August 30, 2014
I start up school again for real in the next week or so, thus it’s only fitting that I begin moving my mental state from being in overachiever in divergent thinking to one decidedly more of a tweed state of mind (Disclaimer: By divergent thinking I really mean doing a bunch of awesome totally non-academic things and then thinking—in the few minutes I lie awake before going to sleep—“Wow, I feel super guilty because I did ______ rather than reading journals, writing an APA paper or generally any activity more befitting a year-in doctoral candidate…Quick, how can I assuage my own shame? There’s totally a connection between Bachelor in Paradise and the Doctoral student experience, right???)
And, back in the academic saddle I go…where I forsake (or maybe just lessen) my hold on the saying yes to everything mantra and move a bit more back into the drawing set boundaries, mapping out plans, and generally being a bit more academically minded. Legit I don’t regret anywhere I’ve been in this summer or the ways I metaphorically traveled so far from the well trodden path because I think that in many ways things do end up connecting more than they are separated but the key rests in the observer and the overall level of investigation/thought they are wiling to put into the processing.
As my own tentative moving back into the dissertation sphere, here are three potential ways my mind has been traveling this summer regarding research and overall research questions. They’re legit raw and wet and all sorts of unsettled but they’re also reflective of a the two things that keep on coming to the forefront of my mind, namely: how identity gets created in this crazy geographically dispersed learning format and how communities, with profound strength and support, seem to form in spite again of no cohesive geography. So, here’s where I am beginning to begin this year…and the future, pretty much anyone’s guess. (And, this is copy/pasted from an email so please forgive the awkward verbiage and disjointed phrasing.)
This past year I was thinking about going down a phenomenological path and looking at the student experience of being in an fully online arts program. I think that because these programs are relatively rare there is very little understanding of what students are experiencing and a lot of the unique parts of what it means to be an art student may be getting lost in the instructional design/functionality of the program itself. I’m also curious about the identity shifts that occur in online learners and just when they begin to see themselves as “designers” and if the somewhat nebulous nature of the online learning classroom (as opposed to a brick and mortar studio) has any impact on that.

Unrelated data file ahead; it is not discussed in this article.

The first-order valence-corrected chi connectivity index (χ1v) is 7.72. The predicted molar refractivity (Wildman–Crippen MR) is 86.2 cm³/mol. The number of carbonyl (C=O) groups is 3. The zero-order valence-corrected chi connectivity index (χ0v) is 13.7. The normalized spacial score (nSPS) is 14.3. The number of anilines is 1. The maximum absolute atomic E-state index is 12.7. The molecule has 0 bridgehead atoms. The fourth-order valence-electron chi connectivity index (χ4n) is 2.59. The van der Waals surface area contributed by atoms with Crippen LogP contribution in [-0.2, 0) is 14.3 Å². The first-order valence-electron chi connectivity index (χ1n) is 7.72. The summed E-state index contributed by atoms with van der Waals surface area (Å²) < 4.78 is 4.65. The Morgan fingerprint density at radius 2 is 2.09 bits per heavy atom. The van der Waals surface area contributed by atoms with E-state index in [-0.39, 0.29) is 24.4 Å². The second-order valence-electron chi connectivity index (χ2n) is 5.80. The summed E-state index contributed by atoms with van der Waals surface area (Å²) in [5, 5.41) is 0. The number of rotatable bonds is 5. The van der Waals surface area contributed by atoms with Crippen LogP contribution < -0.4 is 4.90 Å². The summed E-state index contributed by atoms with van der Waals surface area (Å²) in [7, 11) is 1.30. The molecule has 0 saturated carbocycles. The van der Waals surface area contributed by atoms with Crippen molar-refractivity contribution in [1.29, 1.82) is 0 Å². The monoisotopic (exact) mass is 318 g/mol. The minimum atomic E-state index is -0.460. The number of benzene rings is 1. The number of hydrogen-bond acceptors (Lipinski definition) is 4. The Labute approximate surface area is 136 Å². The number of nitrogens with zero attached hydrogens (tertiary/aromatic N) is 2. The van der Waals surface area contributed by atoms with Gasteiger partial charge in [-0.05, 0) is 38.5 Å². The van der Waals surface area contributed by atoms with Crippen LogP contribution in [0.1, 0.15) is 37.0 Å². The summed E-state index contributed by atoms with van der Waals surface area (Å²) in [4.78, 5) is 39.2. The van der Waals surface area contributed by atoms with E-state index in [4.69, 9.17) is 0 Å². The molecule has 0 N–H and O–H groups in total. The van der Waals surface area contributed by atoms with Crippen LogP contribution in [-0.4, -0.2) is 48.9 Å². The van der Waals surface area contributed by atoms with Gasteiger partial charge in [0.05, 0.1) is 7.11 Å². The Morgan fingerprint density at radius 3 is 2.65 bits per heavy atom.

Then recently I’ve become interested in thinking of the students more as real people and less as just “online students” and wondering what role the actual geographic location of the student plays in the online learning process. I know as a graphic designer the space I work in has special meaning and when I was working on my undergrad degree the studio at my college was kind of “sacred space” for creativity and community building. So, what I’m curious about is how or if students in online programs naturally carve out these types of spaces themselves (in their home studios, coffee shops, libraries, etc) and what role those spaces play both in helping them through their creative projects and shaping their identities as artists.
Finally, I know there’s been lots of traction around the idea of teachers more as curators, assembling learning spaces through open networks where students learn through connections and the classroom itself becomes much more collaborative. I love the curator metaphor and think in an arts-focused program it makes even more sense. For example, one of the very high level goals of all our courses is to get students more aware of looking and seeing the world around them, much like a curator re-frames and re-imagines art and context. I am wondering how (or even if) instructors can curate community for their students or if that is something that rests more on the students who must be proactive in creating their own communal spaces and connections.